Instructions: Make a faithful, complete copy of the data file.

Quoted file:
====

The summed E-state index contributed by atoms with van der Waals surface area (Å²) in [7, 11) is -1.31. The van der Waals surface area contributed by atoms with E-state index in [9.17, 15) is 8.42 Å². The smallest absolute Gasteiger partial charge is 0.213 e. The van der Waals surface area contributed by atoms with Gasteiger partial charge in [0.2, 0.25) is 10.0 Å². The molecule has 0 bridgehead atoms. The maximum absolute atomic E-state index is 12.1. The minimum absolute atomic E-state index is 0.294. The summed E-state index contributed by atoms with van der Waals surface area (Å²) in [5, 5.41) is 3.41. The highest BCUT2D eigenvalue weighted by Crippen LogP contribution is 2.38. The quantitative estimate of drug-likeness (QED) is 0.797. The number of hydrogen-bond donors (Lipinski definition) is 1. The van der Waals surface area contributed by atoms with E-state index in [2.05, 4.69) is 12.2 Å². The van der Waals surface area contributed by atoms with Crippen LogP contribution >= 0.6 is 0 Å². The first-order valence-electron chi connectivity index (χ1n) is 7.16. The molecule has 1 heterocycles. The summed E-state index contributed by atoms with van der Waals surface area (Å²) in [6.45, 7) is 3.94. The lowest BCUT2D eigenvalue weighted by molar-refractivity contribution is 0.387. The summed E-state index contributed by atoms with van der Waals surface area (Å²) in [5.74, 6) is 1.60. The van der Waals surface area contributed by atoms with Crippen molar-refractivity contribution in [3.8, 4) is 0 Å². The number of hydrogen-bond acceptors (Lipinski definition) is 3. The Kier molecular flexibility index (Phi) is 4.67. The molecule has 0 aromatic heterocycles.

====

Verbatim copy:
The summed E-state index contributed by atoms with van der Waals surface area (Å²) in [7, 11) is -1.31. The van der Waals surface area contributed by atoms with E-state index in [9.17, 15) is 8.42 Å². The smallest absolute Gasteiger partial charge is 0.213 e. The van der Waals surface area contributed by atoms with Gasteiger partial charge in [0.2, 0.25) is 10.0 Å². The molecule has 0 bridgehead atoms. The maximum absolute atomic E-state index is 12.1. The minimum absolute atomic E-state index is 0.294. The summed E-state index contributed by atoms with van der Waals surface area (Å²) in [5, 5.41) is 3.41. The highest BCUT2D eigenvalue weighted by Crippen LogP contribution is 2.38. The quantitative estimate of drug-likeness (QED) is 0.797. The number of hydrogen-bond donors (Lipinski definition) is 1. The van der Waals surface area contributed by atoms with E-state index in [2.05, 4.69) is 12.2 Å². The van der Waals surface area contributed by atoms with Crippen LogP contribution >= 0.6 is 0 Å². The first-order valence-electron chi connectivity index (χ1n) is 7.16. The molecule has 1 heterocycles. The summed E-state index contributed by atoms with van der Waals surface area (Å²) in [6.45, 7) is 3.94. The lowest BCUT2D eigenvalue weighted by molar-refractivity contribution is 0.387. The summed E-state index contributed by atoms with van der Waals surface area (Å²) in [5.74, 6) is 1.60. The van der Waals surface area contributed by atoms with Crippen molar-refractivity contribution in [3.8, 4) is 0 Å². The number of hydrogen-bond acceptors (Lipinski definition) is 3. The Kier molecular flexibility index (Phi) is 4.67. The molecule has 0 aromatic heterocycles.